Ontario’s sprint boat track opens for competitive fun Saturday

The 2,000-foot sprint boat racing track next to the Ontario Municipal Airport was empty last week but there will be plenty of competitive action at the facility this weekend. (The Enterprise/PAT CALDWELL)

ONTARIO – Ron Dillon is used to making things happen.

The former Caldwell, Idaho resident and long-term promoter is also familiar with success.

Take the Big Nasty Hill Climb. Dillon spearheaded the Payette County motorcycle happening which began as a modest event. Eight years after the first motorcycle attempted to climb up a steep, high desert hill north of New Plymouth, the event attracted more than 13,000 people.

Now Dillon is poised to unwrap what he hopes will be another must-see crowd experience when he opens his sprint boat racing track at the old Ontario Golf Course Friday, June 10, and Saturday, June 11.

Friday, sprint boat racers will test their vessels while competition begins Saturday, said Dillon. Children under 5 enter free while youth 6 to 12 are $5 on Friday and Saturday. For adults it costs $10 on Friday and $30 on Saturday.

“It is a pretty marvelous thing we’ve done,” said Dillon.

Dillon said he is optimistic the new sprint boat racing track will “do well.”

“I am all in on this thing. It will be great for Ontario. It will bring people in left and right. They’ll get motel rooms, buy gas and it will certainly be another revenue stream for the city,” said Dillon.

Under Dillon’s tutelage, his crews transformed the old golf course property into a 2,000-foot circular track complete with channels where high-speed sprint boats will compete for cash under the auspices of the United States Sprint Boat Association.

In sprint boat racing, jetboats with a crew of two race through a series of twisting channels of 30 inches of water with the fastest course time winning.

Dillon said the sprint boats can accelerate from zero to 100 mph in under three seconds.

“They will pull up to seven Gs on a turn which is comparable to an F-16 fighter jet. It is some pretty intense, pretty wild stuff,” said Dillon.

The track, he said, holds about a million gallons of water.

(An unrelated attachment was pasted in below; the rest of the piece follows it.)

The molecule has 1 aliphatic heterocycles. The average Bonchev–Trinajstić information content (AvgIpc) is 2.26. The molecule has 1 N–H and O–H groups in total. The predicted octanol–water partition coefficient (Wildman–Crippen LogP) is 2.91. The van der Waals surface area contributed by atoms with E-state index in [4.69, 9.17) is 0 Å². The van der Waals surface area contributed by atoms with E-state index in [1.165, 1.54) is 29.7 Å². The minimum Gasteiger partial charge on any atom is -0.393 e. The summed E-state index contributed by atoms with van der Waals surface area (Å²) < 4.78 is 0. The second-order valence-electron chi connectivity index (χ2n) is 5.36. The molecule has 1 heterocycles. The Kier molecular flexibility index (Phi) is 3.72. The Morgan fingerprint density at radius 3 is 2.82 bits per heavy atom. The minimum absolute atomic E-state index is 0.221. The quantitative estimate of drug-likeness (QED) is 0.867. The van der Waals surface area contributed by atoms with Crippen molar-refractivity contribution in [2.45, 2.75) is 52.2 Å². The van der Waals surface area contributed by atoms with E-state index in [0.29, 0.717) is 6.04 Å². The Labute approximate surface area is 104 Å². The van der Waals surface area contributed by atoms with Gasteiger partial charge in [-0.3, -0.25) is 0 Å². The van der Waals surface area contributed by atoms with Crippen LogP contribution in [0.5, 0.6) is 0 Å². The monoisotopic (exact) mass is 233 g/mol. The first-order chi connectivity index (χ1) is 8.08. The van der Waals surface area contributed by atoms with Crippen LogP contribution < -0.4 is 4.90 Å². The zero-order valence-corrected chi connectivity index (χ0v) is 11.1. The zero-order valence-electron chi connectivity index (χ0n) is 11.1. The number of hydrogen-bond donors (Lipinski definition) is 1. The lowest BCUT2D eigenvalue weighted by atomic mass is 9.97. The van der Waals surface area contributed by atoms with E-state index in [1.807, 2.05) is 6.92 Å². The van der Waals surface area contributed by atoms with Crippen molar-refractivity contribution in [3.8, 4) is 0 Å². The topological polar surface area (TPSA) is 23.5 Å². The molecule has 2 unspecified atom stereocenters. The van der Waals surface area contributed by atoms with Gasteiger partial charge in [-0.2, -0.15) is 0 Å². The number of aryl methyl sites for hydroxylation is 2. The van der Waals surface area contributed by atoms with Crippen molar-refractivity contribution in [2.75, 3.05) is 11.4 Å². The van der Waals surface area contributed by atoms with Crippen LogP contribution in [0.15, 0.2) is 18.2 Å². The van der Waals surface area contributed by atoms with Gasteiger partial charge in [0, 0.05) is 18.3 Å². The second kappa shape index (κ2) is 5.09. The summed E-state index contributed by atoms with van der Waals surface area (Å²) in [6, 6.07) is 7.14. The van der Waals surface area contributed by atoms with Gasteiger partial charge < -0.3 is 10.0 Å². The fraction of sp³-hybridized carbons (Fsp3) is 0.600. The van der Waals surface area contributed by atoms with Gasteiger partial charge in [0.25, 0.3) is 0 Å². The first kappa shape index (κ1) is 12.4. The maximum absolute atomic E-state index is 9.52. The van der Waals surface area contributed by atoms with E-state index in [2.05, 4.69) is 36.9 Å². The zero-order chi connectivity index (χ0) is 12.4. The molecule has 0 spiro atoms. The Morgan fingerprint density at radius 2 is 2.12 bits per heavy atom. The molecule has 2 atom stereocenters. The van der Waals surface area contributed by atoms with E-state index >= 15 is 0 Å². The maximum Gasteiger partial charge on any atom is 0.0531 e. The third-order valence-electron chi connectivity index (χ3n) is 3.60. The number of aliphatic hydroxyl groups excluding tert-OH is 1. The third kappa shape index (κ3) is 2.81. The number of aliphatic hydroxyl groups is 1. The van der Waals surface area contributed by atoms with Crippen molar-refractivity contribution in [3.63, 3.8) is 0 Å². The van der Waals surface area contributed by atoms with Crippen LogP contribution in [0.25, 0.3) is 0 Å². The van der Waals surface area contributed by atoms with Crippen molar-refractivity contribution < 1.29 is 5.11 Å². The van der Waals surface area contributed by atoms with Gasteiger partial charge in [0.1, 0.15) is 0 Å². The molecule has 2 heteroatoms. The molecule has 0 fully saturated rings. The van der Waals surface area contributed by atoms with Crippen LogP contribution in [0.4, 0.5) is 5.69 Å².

“There is so much safety built into it. There is a cable that surrounds the track so that nothing can get out of the track,” said Dillon.

Dillon said the idea of the sprint boat track evolved from an otherwise unremarkable conversation he engaged in with former Ontario Airport Manager Erik Hartley more than a year ago.

“He is a motorcycle nut and he said you should build a motorcycle track there (at the golf course),” said Dillon.

Dillon liked the idea but he said he wasn’t convinced it would draw big crowds.

“But I knew about this sprint boat thing,” said Dillon.

For years a sprint boat racing track existed near Marsing but it closed in the early 2000s. Last summer Dillon decided to see if he could get a sprint boat track in Ontario off the ground.

“I started working with the city manager, Adam Brown, and he was instrumental in getting me pushed in the right direction,” said Dillon.

Dillon wasn’t in the market to buy a large chunk of land and the city wasn’t interested in selling the golf course property. The city, though, and Dillon finally worked out a lease early this year.

“I signed a five-year contract with the city,” said Dillon.

Dillon said the golf course property needed some tender care.

“The golf course was a hot, sweaty mess. Wells didn’t work, pumps that didn’t work,” said Dillon.

As Dillon proceeded with the construction of the track fate intervened as global supply shortages and inflation hit the project.

 “I am paying enormous costs for everyday items like pipes and cement that used to be somewhat affordable,” said Dillon.

Dillon pointed to the ramp used to unload the jet boats. The concrete for the slab cost $14,000 with cement prices 10 times what they were when the project was planned.

“It’s cost 30 percent more to build then we forecast and that’s because of inflation,” said Dillon.

Dillon said he received some sponsorship help from local merchants – such as Hotbox Farms and the Ontario Visitors and Convention Bureau – but the lion’s share of the cash for the venture is his.

“We’ve spent every dime plowing it right back into the track. But we believe we will have the safest and fastest sprint boat track in the world,” said Dillon.

John Breidenbach, president of the Ontario Area Chamber of Commerce, said the sprint boat race track will pay economic dividends to the community.

“Those types of events will bring people in from all over. I am very excited to back it and support it,” said Breidenbach.

Dillon said his lease also includes room to create other events at the golf course.

“I am interested in doing what will fit within the parameters and limitations of hours of operation and noise,” said Dillon.

One idea, he said, centers on a dry pond at the site.

“We’ve got valves and pipes that can divert water into that pond and that would allow us to put on some mud bog events which we are interested in doing in the future,” said Dillon.

The motorcycle track idea isn’t dead either, said Dillon.

“We will take another look at that once the sprint boat track is up and running,” said Dillon.

Dillon said the boat races will be popular.

“We believe we will consistently get two to four thousand spectators at these things. It is the only facility within 300 miles and there are a lot of motorheads in this valley,” said Dillon.

To find out more, go online to www.ontariospeedway.com.

News tip? Contact reporter Pat Caldwell at [email protected].

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